10 Reasons to Study Stoicism

Humanity, focusing on what good can be done despite circumstances.

Stoicism has done me wonders this year. The shift in focus has lead to a distinct direction that no matter what craziness life has thrown at me this year, I have remained in that direction. And so, I decided to write you 10 Reasons To Study Stoicism.

1. Pursuing your most virtuous self leads to lasting contentment for you and those around you. Imagine what life would be like if you had a single goal you could take into every situation, and it amounted to you being a source of inspiration to do-gooders around you.

2. Because all the good are friends of eachother. It’s true. When you know someone’s intent is good, you can meet with them on equal footing. They are also more apt to respond to helpful critique too, if you can show them how to embody their goal even better, they are apt to listen. You sharpen each other. You can also spot them in a crowd, in a stranger, when action is needed. You may even see your opponents in a new light, and find more in common with them.

3. Because it’s more rewarding to be demanding of yourself and patient with all else. Think about it, if you are doing everything in your power to right yourself, then you trust where you’re coming from, respond carefully to critique, and use it as an opportunity. And every person you’d have judged before becomes a mirror for internal review. Why did that make me uncomfortable? Angry? What would I rather my response be? Your more apt to reach others when you aren’t quietly saying “do as I say, not as I do”.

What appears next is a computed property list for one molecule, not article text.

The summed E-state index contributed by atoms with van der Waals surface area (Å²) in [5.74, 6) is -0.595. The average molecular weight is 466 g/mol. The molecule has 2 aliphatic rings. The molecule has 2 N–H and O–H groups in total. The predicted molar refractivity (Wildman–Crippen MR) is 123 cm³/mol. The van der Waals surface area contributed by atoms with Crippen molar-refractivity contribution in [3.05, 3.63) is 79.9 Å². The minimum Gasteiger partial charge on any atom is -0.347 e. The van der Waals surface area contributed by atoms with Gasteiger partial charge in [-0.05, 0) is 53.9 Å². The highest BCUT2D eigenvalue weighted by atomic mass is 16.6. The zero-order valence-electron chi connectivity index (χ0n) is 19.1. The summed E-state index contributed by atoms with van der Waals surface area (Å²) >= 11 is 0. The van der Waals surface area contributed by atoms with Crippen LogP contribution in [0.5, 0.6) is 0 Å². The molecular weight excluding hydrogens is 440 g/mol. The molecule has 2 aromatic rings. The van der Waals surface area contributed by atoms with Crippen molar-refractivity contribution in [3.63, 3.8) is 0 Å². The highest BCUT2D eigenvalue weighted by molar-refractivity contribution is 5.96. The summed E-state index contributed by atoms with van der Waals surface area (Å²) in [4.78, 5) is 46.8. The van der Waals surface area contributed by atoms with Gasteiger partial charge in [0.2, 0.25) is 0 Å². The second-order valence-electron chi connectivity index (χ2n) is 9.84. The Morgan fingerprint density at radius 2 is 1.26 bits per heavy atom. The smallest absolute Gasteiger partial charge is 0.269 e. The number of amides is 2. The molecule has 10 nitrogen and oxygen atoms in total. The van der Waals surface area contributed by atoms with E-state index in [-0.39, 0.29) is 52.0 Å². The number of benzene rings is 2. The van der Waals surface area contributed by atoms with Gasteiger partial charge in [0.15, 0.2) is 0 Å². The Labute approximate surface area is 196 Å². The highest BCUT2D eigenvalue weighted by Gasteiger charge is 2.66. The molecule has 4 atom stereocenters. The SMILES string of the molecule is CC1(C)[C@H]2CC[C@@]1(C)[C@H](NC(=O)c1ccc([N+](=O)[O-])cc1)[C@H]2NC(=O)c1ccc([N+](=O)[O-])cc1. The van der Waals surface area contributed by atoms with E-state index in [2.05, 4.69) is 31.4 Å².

4. Because everyone is logical, but possibly misinformed on how best to live in harmony. Every thing a person does is steeped in their idea of “what makes sense”. Humans are the only animal we know that can change their desires and aversions on a dime, by reason alone. If you can show them when they aren’t embodying that, while letting them save face, you can help them reason better. They will appreciate it if you are patient and generous in handling them.

5. Teach them or tolerate them. What else can you do?

6. Because we were made for each other. Like two rows of teeth. Upper and lower. To obstruct eachother is unnatural.

7. Because coping with stress so that you can live purposefully and productively for your human family and planet is more pleasurable than seeking pleasure for it’s own sake.

8. Because coping with the potential imminence of death frees you from fear and regret, with the added benefit of truly being grateful for your time, and loving those you care about best while you have them.

9. Because finding the right logic to defend the best ethics leads to the most beautiful vision of the world. Who doesn’t want to work towards that?

10. Because loving your life and being grateful for your challenges, while growing and acting for the most benefit to a better world is a nobel goal for a philosophy. What better goal is there?

This is by no means an exhaustive list. I welcome you to find more.

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